I’m glad that Norcross found sobriety, but his frantic defense of AA is unfortunate. I say this because there are those who want help with their addiction and are not getting it from AA. Often these people are being told that they are the problem and that they just need to try harder or have more faith.
Alcoholics Anonymous is flawed for a number of reasons. Here’s two: It works like a religion. I’m not talking about the higher power thing, which can, indeed, be a deterrent for some. No, I’m talking about the unspoken requirement of having to buy into the program of AA itself. If someone can put her full trust and faith into AA, then there is a decent probability that she will stay sober (and yes, there are studies showing that), but not everyone will be able to do so. If AA members were more educated about other treatment programs, then the folks who aren’t getting help from AA could be directed to other treatment options and get some help. Another problem is that AA doesn’t allow for new information to update its program. Thus, it cannot reach full potential, even though some helpful aspects of AA could be made to be more effective. As it exists today, AA is positioned to remain outside the influence of addiction science, and it will likely become more isolated in the future as a consequence.
Studies that show the lack of AA effectiveness or that show that other types of treatment can be effective will not cost lives. These studies will save lives.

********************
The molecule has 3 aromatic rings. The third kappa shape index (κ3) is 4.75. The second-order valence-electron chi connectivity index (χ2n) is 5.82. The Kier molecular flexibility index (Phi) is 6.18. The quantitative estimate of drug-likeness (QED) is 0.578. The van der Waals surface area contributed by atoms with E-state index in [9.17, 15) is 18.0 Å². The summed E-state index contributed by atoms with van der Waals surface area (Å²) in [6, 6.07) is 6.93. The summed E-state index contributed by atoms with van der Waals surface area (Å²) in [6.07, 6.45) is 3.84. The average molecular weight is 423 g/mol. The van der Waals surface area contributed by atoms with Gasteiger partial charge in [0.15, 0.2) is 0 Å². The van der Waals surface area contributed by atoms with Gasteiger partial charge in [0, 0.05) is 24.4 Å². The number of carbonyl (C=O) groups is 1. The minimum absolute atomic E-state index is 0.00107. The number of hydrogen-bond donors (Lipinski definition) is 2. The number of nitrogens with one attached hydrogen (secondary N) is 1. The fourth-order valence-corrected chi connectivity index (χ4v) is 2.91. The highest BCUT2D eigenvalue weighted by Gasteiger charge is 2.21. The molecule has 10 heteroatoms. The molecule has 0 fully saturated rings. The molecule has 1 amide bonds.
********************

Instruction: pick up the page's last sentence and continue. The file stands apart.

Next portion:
Norcross asks some good questions about how to measure success and who should be categorized as such. But success has often been determined by AA criteria, which is complete adherence to AA and no relapse. AA’s own surveys showed that most people drop out in the first year. Norcross is correct to ask whether those who drop out are treatment failures, because what if someone stops going to AA and reduces or quits drinking or using altogether? Wouldn’t that be considered successful? But alas AA has set the bar, so to speak, and anything but meetings and abstinence are considered fails, when I would argue that something like reduction in use or fewer binges should be considered progress. That’s what AA claims, right? Progress not perfection?
Alcoholics Anonymous may be right for some, but there is a troubling idea in AA that if it doesn’t work for a person then it is that person’s fault. That’s a shame, and it is more likely the fault of a treatment program that remains rigid and dogmatic. It works like a religion, and as someone who deeply cares that people with addiction get the help they need, I will continue to advocate for more awareness of other treatment options as well as criticize flawed treatment paradigms like AA.